Interdigital Neuralgia (Morton’s neuroma)
What is inter digital neuralgia or Morton’s neuroma?

The condition commonly known as Morton’s Neuroma had been described prior to Dr Thomas Morton (1876) and is in fact NOT a neuroma (nerve tumour). However, this term has been in common use for a condition that should be properly called Inter Digital Neuralgia. This is a painful swelling or irritation of the digital nerve that runs between the metatarsal bones. Entrapment of this nerve causes pain in the ball of the foot that radiates to the toes.

What are the symptoms?

Pain, numbness and a tingling sensation are the main symptoms. This usually presents when the foot is enclosed in a shoe and while standing or walking. Pain is usually experienced in a specific area of the forefoot and radiates into the toes. The condition commonly affects the 3rd /4th toes and sometimes the 2nd /3rd toes but may occur between any of the toes. As the condition progresses, shooting pains (like electric shocks) may be felt, even while not weight bearing. Occasionally a ‘clicking’ sensation is associated with the pain.

What causes this condition?

Irritation of the digital nerve – This usually develops over a prolonged period of time. With repeated injury, the nerve or surrounding tissue becomes longer making it more susceptible to injury.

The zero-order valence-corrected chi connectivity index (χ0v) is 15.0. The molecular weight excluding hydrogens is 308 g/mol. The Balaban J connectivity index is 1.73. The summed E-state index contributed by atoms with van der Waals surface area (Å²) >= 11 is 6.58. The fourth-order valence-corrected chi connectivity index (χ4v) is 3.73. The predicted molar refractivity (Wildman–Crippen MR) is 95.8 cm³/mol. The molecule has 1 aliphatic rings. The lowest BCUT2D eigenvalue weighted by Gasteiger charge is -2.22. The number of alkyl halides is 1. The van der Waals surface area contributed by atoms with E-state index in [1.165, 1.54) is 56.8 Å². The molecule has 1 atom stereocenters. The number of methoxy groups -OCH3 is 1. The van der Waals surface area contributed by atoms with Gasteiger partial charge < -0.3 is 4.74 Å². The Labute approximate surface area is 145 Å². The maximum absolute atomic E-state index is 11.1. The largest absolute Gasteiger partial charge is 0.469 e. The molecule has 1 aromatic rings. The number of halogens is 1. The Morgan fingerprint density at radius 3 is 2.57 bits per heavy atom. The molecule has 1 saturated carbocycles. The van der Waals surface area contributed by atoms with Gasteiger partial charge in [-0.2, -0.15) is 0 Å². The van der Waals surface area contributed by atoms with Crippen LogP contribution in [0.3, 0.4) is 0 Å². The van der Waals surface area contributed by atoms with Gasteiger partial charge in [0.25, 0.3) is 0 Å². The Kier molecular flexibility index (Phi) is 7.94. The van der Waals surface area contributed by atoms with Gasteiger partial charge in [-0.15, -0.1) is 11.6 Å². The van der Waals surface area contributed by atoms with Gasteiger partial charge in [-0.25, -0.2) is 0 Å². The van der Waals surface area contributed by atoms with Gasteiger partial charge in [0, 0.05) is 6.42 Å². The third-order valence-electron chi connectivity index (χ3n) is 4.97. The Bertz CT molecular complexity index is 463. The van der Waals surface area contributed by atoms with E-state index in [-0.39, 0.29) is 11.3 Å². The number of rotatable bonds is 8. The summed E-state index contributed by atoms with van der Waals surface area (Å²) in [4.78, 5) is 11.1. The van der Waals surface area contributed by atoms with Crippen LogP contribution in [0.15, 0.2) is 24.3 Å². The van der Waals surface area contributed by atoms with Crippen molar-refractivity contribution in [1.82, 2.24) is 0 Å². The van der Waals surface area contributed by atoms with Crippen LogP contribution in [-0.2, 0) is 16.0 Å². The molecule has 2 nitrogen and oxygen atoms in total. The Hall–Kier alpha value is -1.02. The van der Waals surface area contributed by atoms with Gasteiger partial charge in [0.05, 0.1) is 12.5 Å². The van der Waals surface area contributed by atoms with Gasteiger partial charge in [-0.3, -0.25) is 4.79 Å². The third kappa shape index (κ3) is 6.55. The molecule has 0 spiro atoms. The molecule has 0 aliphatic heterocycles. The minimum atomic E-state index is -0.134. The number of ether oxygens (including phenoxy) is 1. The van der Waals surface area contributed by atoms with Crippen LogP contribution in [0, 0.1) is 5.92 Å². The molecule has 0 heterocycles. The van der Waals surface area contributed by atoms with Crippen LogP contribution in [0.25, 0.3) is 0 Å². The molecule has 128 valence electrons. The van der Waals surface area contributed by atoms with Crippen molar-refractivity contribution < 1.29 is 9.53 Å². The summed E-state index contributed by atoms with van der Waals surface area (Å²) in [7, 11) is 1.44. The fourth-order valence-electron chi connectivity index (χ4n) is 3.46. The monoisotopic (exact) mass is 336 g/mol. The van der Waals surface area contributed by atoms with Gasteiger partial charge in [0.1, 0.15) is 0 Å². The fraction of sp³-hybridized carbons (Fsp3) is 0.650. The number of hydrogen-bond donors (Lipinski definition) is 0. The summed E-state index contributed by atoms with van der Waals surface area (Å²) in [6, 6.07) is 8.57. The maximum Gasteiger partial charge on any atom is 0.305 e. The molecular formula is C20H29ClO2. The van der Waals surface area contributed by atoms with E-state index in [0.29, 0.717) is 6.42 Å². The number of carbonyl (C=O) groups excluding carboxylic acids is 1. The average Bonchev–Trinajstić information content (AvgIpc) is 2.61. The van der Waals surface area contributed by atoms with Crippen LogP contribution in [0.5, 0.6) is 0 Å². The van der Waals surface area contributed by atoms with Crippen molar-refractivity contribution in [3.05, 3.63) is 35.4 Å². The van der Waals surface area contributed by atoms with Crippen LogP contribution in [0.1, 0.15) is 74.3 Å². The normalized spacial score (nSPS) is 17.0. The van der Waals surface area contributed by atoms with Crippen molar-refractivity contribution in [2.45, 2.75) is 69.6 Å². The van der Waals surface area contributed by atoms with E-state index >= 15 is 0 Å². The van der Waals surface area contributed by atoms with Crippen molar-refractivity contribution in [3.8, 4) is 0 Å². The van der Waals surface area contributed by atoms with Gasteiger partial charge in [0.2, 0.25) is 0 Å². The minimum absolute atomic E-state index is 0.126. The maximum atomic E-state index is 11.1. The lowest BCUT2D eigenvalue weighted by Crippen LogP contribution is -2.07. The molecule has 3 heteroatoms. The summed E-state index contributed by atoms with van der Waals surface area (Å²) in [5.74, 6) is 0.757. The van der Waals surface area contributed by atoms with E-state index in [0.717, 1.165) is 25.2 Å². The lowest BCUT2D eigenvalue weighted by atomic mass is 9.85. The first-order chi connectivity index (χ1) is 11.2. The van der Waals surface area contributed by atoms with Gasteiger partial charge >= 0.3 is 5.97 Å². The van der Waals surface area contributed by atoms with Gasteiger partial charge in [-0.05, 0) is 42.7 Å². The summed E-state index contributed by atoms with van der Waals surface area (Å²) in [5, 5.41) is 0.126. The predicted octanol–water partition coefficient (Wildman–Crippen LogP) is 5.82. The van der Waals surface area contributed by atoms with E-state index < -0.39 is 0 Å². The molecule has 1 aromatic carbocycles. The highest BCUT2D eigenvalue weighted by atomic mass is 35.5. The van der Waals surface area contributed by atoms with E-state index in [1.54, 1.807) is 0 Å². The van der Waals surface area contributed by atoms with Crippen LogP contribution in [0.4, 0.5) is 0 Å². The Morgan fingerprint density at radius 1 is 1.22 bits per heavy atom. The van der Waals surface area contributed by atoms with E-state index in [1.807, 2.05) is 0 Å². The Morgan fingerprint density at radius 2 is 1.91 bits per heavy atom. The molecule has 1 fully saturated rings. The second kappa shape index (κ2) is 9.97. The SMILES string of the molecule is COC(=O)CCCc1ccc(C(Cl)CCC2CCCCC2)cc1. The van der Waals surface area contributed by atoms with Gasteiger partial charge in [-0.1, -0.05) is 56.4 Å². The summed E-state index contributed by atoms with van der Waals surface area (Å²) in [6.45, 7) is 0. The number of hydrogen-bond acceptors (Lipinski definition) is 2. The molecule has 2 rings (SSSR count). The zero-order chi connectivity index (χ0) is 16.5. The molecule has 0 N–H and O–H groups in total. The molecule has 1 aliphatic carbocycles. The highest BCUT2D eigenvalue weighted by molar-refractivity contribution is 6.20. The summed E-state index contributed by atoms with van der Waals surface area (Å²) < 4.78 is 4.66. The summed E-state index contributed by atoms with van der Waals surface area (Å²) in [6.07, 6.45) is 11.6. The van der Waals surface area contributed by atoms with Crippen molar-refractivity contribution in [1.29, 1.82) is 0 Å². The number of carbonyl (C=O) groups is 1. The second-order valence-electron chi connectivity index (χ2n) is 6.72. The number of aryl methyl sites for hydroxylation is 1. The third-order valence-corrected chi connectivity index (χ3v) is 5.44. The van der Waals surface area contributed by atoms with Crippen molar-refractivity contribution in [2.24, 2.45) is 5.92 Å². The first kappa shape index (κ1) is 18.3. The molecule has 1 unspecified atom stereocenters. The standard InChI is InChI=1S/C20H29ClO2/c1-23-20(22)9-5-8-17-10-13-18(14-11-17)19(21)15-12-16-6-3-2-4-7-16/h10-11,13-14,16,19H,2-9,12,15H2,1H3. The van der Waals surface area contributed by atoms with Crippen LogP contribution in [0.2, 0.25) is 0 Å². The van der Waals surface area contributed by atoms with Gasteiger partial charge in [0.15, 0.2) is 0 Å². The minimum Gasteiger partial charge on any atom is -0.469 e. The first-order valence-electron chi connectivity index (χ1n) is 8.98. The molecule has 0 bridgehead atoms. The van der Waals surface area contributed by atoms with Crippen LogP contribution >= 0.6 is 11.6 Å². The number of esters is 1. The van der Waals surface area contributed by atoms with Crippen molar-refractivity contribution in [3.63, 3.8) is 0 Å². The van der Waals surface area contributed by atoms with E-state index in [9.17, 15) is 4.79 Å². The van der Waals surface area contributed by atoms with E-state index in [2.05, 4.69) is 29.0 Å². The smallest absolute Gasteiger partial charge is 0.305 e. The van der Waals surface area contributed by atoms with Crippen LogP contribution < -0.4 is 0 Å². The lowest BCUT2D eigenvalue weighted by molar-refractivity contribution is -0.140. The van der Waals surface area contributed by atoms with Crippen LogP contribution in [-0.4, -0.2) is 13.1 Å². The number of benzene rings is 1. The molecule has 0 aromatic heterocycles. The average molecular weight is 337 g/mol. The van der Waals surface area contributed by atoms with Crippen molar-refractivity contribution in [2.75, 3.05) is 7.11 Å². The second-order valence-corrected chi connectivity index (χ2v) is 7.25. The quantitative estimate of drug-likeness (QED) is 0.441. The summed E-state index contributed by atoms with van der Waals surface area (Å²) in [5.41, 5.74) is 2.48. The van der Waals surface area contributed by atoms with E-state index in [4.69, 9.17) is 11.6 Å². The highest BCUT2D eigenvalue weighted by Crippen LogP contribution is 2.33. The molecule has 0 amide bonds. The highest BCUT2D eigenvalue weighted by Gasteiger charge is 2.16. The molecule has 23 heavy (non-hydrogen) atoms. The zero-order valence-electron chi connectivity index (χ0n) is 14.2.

Inappropriate footwear – Often it is tight fitting shoes or the constant wearing of high heels combined with thin hard soles. This shifts the body weight onto the ball of the foot and increases the pressure on the nerve. It is therefore more common in women. This condition can affect adults of any age; however, it is more common between the ages of 25 to 50 years.

How is it diagnosed?

The diagnosis may be difficult and much depends on the history and description of the problem.
Physical examination – is performed by the doctor and a test called Mulder’s Test which involves squeezing the foot is often performed. A palpable ‘click’ followed by pain shooting out into the toes and back into the foot (known as the Mulder’s Click) may indicate the presence of a Morton’s Neuroma. The doctor will also assess any numbness you may have in your toes.
Diagnostic imaging – Radiographs may be taken to investigate underlying problems. Sometimes an ultrasound scan may be performed. This involves using sound to generate an image of the soft tissue between the metatarsals. Local anaesthetic and steroids may be administered by the radiologist during the ultrasound scan and the doctor will ask you to keep a pain diary to see if your symptoms are relieved. Unusually, if diagnosis proves difficult, an MRI (magnetic resonance imaging scan) may be carried out, usually in conjunction with intravenous contrast. Interdigital neuralgia is usually diagnosed clinically and it is rare for this scan to be performed.

How is it treated?

Appropriate shoes and orthotics – This is directed at modifying footwear and insoles and extra wide soft shoes with cushioning to the soles often help to offload the forefoot, thus improving symptoms.
Injection – cortisone in conjunction with a local anaesthetic (lignocaine) injected into the area around the nerve relieves pain in about 40% of cases. Injections can also be useful in localizing the site of the swelling.